For twelve long years, the dread fortress of Azkaban held an infamous prisoner named Sirius Black. Convicted of killing thirteen people with a single curse, he was said to be the heir apparent to the Dark Lord, Voldemort. Now he has escaped, leaving only two clues as to where he might be headed: Harry Potter's defeat of You-Know-Who was Black's downfall as well. And the Azkban guards heard Black muttering in his sleep, "He's at Hogwarts...he's at Hogwarts." Harry Potter isn't safe, not even within the walls of his magical school, surrounded by his friends. Because on top of it all, there may well be a traitor in their midst.
Although not my favourite in the series (the winner of this title is the next in line - Harry Potter and the Goblet of Fire), this definitely comes a close second. There are many reasons for this, but the main one is how large a leap it is from Chamber of Secrets. Things start to get very serious (and very Sirius), very quickly. The story is darker, bordering on deadly in places, and it's full of suspense. I also feel that the story in this one is the most intricate of the first three, with lots of lovely little details woven into the plot; the kind that make you breathe, "Oh!", once you realise their significance. Lovely!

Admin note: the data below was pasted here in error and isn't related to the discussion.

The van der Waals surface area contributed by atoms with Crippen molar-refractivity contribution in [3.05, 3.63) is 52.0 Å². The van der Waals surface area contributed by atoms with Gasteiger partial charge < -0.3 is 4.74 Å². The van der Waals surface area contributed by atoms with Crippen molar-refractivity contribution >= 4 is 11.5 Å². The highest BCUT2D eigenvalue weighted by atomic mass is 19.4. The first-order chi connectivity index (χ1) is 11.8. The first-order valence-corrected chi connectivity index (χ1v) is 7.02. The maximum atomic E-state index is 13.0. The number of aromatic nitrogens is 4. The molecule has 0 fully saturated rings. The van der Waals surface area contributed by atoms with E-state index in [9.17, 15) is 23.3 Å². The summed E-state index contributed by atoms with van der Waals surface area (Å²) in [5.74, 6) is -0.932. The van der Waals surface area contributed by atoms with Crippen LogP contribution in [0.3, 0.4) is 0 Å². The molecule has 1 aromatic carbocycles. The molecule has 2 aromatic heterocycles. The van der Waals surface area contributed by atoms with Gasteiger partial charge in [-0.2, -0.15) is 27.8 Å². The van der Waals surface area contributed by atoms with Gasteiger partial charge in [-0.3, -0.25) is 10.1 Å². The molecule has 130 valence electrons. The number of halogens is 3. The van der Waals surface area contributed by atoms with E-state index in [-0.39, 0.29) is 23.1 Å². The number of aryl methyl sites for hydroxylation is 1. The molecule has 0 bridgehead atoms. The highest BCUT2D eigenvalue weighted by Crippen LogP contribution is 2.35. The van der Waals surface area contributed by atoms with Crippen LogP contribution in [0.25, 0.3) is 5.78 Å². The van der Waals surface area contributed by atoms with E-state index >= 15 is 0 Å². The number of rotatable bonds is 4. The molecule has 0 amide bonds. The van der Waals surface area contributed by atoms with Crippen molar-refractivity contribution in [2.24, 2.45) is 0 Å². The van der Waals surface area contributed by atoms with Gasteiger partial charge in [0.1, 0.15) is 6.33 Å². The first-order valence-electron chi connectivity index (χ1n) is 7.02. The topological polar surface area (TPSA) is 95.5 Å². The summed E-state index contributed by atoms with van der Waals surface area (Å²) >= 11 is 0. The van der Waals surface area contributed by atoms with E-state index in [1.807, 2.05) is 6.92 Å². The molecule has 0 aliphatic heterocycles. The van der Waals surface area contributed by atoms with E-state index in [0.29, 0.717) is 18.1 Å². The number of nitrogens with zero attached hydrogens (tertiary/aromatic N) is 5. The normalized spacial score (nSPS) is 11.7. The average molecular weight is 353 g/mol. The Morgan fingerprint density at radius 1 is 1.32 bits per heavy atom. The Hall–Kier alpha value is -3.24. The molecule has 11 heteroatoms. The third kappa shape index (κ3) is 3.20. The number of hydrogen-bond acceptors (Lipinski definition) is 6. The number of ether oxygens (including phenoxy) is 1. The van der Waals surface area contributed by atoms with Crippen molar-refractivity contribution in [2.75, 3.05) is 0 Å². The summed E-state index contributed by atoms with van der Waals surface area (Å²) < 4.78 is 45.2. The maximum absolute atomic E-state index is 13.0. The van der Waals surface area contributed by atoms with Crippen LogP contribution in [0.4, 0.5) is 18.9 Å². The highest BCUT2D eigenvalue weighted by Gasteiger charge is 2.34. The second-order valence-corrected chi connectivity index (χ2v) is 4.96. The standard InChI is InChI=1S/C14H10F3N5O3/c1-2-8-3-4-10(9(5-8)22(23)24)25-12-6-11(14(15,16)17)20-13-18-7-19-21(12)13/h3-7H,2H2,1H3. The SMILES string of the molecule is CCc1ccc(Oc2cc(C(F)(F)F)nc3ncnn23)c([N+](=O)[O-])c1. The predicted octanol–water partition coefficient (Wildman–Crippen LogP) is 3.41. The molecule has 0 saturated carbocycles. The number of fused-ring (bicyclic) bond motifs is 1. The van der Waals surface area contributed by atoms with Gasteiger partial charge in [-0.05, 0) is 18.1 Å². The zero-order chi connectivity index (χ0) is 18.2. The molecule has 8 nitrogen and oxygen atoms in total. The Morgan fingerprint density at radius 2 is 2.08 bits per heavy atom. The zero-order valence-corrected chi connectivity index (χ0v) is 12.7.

Another exciting thing about this book is the deeper insights we are given into certain characters - Snape in particular. We're given a lot more of his past, and how he has come to hate Harry with such venom. I feel Dumbledore is shown a new light here too - he can be quite shrewd when he wants to be, and perhaps isn’t the jolly old gentleman we thought he was in the first two installments.
Most of all, our introduction to the Marauders is my favourite part of the novel. It's wonderful to see Harry presented with information about his father, and watching him meet some of the most important people in his father's life. Sirius and Lupin are two of my favourite characters of the series, and I really love meeting them all over again each time I read Prisoner of Azkaban.
Things are beginning to get exciting; so much so that I am almost dreading reading Goblet of Fire. It’s about to get real.